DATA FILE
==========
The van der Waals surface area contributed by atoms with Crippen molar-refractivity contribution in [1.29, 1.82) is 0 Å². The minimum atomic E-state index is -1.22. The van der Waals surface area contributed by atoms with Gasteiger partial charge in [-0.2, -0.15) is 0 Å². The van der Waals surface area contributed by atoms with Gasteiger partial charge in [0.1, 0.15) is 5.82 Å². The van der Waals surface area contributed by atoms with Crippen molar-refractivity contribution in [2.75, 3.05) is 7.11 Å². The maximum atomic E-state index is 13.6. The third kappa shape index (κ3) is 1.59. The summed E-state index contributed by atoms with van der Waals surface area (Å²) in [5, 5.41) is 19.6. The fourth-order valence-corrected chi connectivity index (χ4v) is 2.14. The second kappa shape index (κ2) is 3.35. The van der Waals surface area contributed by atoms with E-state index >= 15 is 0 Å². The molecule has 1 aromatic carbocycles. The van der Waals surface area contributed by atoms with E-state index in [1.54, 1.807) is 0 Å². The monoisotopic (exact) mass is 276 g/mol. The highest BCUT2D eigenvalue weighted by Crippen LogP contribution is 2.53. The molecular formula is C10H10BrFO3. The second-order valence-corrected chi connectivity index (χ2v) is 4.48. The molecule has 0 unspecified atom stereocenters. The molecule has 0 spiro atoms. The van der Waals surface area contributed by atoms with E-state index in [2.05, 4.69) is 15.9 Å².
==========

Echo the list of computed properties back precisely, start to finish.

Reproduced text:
The van der Waals surface area contributed by atoms with Crippen molar-refractivity contribution in [1.29, 1.82) is 0 Å². The minimum atomic E-state index is -1.22. The van der Waals surface area contributed by atoms with Gasteiger partial charge in [-0.2, -0.15) is 0 Å². The van der Waals surface area contributed by atoms with Gasteiger partial charge in [0.1, 0.15) is 5.82 Å². The van der Waals surface area contributed by atoms with Crippen molar-refractivity contribution in [2.75, 3.05) is 7.11 Å². The maximum atomic E-state index is 13.6. The third kappa shape index (κ3) is 1.59. The summed E-state index contributed by atoms with van der Waals surface area (Å²) in [5, 5.41) is 19.6. The fourth-order valence-corrected chi connectivity index (χ4v) is 2.14. The second kappa shape index (κ2) is 3.35. The van der Waals surface area contributed by atoms with E-state index >= 15 is 0 Å². The molecule has 1 aromatic carbocycles. The van der Waals surface area contributed by atoms with E-state index in [1.54, 1.807) is 0 Å². The monoisotopic (exact) mass is 276 g/mol. The highest BCUT2D eigenvalue weighted by Crippen LogP contribution is 2.53. The molecular formula is C10H10BrFO3. The second-order valence-corrected chi connectivity index (χ2v) is 4.48. The molecule has 0 unspecified atom stereocenters. The molecule has 0 spiro atoms. The van der Waals surface area contributed by atoms with E-state index in [2.05, 4.69) is 15.9 Å².